Altra Lone Peak 2 Review

July 7, 2014
Altra Lone Peak 2
Comfort & Protection
Security of fit
Speed & Energy Efficiency
Agility & Traction

The Good

  • Excellent handling
  • Soft comfortable upper

The Bad

  • Less cushioning than one would expect given the weight of the shoe
  • Somewhat lacking in responsiveness

Although marketed as a zero-drop natural running platform, the Altra Lone Peak 2 is a decent all-around trail runner that can handle technical trail with the best of them. Where the Lone Peak might leave some runners wanting a bit more is in the areas of responsiveness and cushioning.


The signature features of the Lone Peak 2 are the zero drop platform and wide toebox. While some runners will be attracted to these features because of the natural ride they provide, they also combine to produce a shoe with excellent handling and stability on technical terrain. The uniform stack height keeps the heel out of the way relative to the forefoot, and the width up front provides both increased traction and enhanced roll stability. One might think the shoe to be imprecise given its girth, but this was surprisingly a non-issue. The Lone Peak also has a perfect transition in fit from the midfoot to the forefoot, so even though the toebox is wide open, the midfoot stays secure.

Where the Lone Peak might leave some runners wanting a bit more is in the areas of responsiveness and cushioning. Although the 25mm stack height certainly provides some protection, the midsole foam is fairly flexible and lacks bounce. This manifests as energy loss on steep climbs, reduced speed on fast smooth downhills, and more impact force transmitted to the runner. Runners who want more performance could probably find similar levels of cushioning in a lighter platform.

The Lone Peak 2 will appeal to runners looking for a natural ride, but also is suitable for shorter, non-performance-oriented outings on technical terrain. Most runners would probably find the cushioning to be inadequate for runs longer than a couple hours, or would look for something lighter. Also note that some adjustment to the zero drop may be required.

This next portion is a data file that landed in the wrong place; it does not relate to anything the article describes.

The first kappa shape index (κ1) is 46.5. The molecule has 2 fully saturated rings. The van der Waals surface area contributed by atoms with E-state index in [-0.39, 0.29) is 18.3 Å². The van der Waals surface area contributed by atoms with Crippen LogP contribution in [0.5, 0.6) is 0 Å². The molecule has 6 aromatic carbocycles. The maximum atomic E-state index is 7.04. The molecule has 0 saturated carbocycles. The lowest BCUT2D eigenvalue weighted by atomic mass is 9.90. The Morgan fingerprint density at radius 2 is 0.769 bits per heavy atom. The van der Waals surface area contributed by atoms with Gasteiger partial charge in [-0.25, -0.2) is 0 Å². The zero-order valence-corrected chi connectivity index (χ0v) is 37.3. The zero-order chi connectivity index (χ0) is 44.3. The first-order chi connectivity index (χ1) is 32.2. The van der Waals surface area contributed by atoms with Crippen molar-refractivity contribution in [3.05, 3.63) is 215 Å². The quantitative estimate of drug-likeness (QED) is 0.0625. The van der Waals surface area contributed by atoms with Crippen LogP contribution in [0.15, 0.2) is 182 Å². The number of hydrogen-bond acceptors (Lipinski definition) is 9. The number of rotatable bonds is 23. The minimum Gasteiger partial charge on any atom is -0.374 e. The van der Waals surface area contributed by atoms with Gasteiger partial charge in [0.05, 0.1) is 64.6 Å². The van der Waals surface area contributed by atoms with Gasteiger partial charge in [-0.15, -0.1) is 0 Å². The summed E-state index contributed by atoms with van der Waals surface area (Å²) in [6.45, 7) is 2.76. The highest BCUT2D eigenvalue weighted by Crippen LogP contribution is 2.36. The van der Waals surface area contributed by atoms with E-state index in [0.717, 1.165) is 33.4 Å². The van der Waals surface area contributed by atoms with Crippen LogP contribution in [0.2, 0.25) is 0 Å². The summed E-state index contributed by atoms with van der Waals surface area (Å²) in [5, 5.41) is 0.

Comfort & Protection
The Lone Peak 2 is a bit of a mixed bag in Comfort and Protection. The upper materials are very compliant and soft to the touch, and felt almost like a soothing pair of slippers. On the other hand, the cushioning was lacking on longer efforts due to the midsole’s tendency to compress down quickly. This characteristic also reduced push-through protection, although protection in the toe and on the sides of the foot was more than adequate. The thickness of the upper material may present breathability and drainage concerns.

Security of Fit
A concern with wide toeboxes is that the shoe opens up too fast from the midfoot, leaving to an insecure fit behind the ball of the foot. This was not the case with the Lone Peak 2, and the fit was essentially perfect in the midfoot and heel. Of course this is going to depend on an individual runner’s foot, so it is something to pay attention to when trying on the shoe. Nonetheless, overall fit and lockdown were excellent with no need for excessive lace pressure.

Speed & Energy Efficiency
Speed and energy efficiency are clearly the weak point of the Lone Peak 2. This is largely due to the easily compressed midsole material, but it also felt a little

bottom heavy and hence labored during straight-line running at faster speeds. It is just not that type of shoe. Still, most shoes in this category do better in this department.

Agility and Traction
Agility and traction were generally outstanding. The outsole lugs are simple but quite effective on a range of terrain, including loose rocky single track, bare rock, and snow. The large surface contact area in the forefoot enhances traction. Agility is definitely the strong point of the Lone Peak 2, especially compared to other choices in this weight class. No it is not a racing flat, but the handling of the Lone Peak 2 on hard technical terrain is about as intuitive as it gets in a 10oz platform. This is a shoe that inspires confidence as soon as the trail starts to get nasty.

Barring any durability issues the MSRP of $115 is not unreasonable.

Best for:

  • Technical trail
  • Runners looking for a natural ride

Bad for:

  • Speed
  • Heavier runners
  • Long efforts


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